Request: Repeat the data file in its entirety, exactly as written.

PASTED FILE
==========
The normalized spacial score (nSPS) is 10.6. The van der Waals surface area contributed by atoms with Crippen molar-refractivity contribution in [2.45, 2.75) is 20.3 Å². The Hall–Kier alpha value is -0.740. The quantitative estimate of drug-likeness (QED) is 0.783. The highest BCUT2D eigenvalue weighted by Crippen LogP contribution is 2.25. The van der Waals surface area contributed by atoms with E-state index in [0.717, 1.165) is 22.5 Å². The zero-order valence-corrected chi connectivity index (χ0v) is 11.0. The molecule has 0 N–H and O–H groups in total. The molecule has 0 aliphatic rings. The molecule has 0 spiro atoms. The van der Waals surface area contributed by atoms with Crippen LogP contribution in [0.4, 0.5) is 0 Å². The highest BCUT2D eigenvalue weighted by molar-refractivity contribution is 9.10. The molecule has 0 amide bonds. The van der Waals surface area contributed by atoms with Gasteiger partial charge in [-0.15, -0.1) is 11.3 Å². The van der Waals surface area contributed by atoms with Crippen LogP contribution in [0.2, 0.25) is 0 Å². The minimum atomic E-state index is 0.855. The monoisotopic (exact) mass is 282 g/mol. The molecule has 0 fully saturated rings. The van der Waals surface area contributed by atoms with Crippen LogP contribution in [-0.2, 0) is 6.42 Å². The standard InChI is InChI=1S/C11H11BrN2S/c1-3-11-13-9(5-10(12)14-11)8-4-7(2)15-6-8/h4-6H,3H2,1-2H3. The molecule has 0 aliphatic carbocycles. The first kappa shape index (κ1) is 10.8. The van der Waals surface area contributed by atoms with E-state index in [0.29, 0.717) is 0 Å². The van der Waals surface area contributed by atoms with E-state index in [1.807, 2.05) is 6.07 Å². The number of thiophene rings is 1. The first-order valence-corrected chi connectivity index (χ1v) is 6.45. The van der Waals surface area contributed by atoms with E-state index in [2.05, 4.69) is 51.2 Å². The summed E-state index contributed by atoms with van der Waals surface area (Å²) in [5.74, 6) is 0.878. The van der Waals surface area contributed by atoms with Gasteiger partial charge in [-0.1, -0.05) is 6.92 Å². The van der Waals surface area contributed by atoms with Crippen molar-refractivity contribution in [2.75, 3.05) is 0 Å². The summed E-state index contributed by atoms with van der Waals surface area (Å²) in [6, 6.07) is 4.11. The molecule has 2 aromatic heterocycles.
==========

The normalized spacial score (nSPS) is 10.6. The van der Waals surface area contributed by atoms with Crippen molar-refractivity contribution in [2.45, 2.75) is 20.3 Å². The Hall–Kier alpha value is -0.740. The quantitative estimate of drug-likeness (QED) is 0.783. The highest BCUT2D eigenvalue weighted by Crippen LogP contribution is 2.25. The van der Waals surface area contributed by atoms with E-state index in [0.717, 1.165) is 22.5 Å². The zero-order valence-corrected chi connectivity index (χ0v) is 11.0. The molecule has 0 N–H and O–H groups in total. The molecule has 0 aliphatic rings. The molecule has 0 spiro atoms. The van der Waals surface area contributed by atoms with Crippen LogP contribution in [0.4, 0.5) is 0 Å². The highest BCUT2D eigenvalue weighted by molar-refractivity contribution is 9.10. The molecule has 0 amide bonds. The van der Waals surface area contributed by atoms with Gasteiger partial charge in [-0.15, -0.1) is 11.3 Å². The van der Waals surface area contributed by atoms with Crippen LogP contribution in [0.2, 0.25) is 0 Å². The minimum atomic E-state index is 0.855. The monoisotopic (exact) mass is 282 g/mol. The molecule has 0 fully saturated rings. The van der Waals surface area contributed by atoms with Crippen LogP contribution in [-0.2, 0) is 6.42 Å². The standard InChI is InChI=1S/C11H11BrN2S/c1-3-11-13-9(5-10(12)14-11)8-4-7(2)15-6-8/h4-6H,3H2,1-2H3. The molecule has 0 aliphatic carbocycles. The first kappa shape index (κ1) is 10.8. The van der Waals surface area contributed by atoms with E-state index in [0.29, 0.717) is 0 Å². The van der Waals surface area contributed by atoms with E-state index in [1.807, 2.05) is 6.07 Å². The number of thiophene rings is 1. The first-order valence-corrected chi connectivity index (χ1v) is 6.45. The van der Waals surface area contributed by atoms with E-state index in [2.05, 4.69) is 51.2 Å². The summed E-state index contributed by atoms with van der Waals surface area (Å²) in [5.74, 6) is 0.878. The van der Waals surface area contributed by atoms with Gasteiger partial charge in [-0.1, -0.05) is 6.92 Å². The van der Waals surface area contributed by atoms with Crippen molar-refractivity contribution in [2.75, 3.05) is 0 Å². The summed E-state index contributed by atoms with van der Waals surface area (Å²) in [6, 6.07) is 4.11. The molecule has 2 aromatic heterocycles.